Sunday, August 24, 2014
|The Interview (Photo credit: Wikipedia)|
A Chron reporter responds to an interview request from a USF student. This is like a mini textbook.Hi,
Glad you wrote. Forgive me if I don't make this easy for you. The thing is, I can soooo relate to the situation where I'm trying to reach someone to interview them on a deadline, and they aren't calling me back.
So not only is the art of the interview part of learning to be a journalist, but so is snagging the interview in the first place.
I’m happy to help. But rather than just say, oh, you can interview me, I would rather say, let's try to get you to get your preferred subject to be interviewed by you.
We can work on it together if you like.
First things first: When is your deadline?
Also, I don't know how hard you tried to get your interview, and that is definitely part of this. Did you merely send an email? (If so, I scoff a friendly scoff.)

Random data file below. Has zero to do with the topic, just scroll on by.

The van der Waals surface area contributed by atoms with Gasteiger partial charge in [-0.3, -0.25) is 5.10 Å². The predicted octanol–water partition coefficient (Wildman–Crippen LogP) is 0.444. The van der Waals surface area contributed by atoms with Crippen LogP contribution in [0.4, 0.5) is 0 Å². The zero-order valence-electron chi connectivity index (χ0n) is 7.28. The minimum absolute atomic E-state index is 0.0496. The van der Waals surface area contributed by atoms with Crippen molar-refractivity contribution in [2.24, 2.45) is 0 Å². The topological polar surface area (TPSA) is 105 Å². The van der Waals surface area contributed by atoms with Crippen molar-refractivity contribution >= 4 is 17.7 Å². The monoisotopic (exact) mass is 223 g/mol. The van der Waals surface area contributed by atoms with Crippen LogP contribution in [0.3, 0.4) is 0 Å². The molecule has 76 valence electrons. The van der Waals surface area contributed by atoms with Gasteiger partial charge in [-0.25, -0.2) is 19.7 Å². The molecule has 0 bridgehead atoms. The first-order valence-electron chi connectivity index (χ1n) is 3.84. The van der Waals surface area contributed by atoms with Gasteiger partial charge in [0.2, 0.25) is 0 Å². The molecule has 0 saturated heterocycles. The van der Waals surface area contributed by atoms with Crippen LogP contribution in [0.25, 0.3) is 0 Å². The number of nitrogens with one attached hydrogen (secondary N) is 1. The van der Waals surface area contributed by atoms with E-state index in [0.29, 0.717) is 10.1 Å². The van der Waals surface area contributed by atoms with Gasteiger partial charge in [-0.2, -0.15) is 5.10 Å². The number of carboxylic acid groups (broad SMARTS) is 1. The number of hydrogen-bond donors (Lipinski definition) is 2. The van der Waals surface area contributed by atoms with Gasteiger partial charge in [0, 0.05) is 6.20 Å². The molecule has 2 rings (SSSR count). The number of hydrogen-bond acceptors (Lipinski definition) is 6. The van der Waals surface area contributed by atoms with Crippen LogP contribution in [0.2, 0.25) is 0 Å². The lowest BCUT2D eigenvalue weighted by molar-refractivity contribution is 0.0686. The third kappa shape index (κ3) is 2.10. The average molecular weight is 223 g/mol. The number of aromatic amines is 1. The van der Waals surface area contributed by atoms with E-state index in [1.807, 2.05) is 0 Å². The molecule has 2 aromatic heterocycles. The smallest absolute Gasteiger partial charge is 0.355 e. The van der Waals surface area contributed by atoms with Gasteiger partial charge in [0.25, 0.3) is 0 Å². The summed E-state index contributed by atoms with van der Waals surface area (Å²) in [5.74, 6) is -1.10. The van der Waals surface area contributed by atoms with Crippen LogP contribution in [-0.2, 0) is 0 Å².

I would suggest that you pick one person. Start with a second email. Acknowledge that you've already sent an email but haven't heard back so you thought you'd try again. Say why you are asking to interview this particular person. Do him/her the favor of saying what class this is for, what your deadline is, and how long you expect the interview to take by phone.
Do not, not "interview" someone by email because that's not an interview. It's a questionnaire. An interview is a conversation, and you might even have questions about what the person is actually telling you, which you can only ask over the phone.
Another thing you should say in your email is that you’ll be calling the person in a little while. And then call. If you get the voice mail, leave a message and invite the person to call you back (leave the number, of course. So many people don’t bother, thinking phone will capture it. It won’t.) And also say that you’ll call back again.
Also try to reach the person by Facebook and Twitter. .
Is all of that too annoying? Persistence is the thing I’m trying to convey here. Persistence and giving your subject enough information to tantalize them into responding.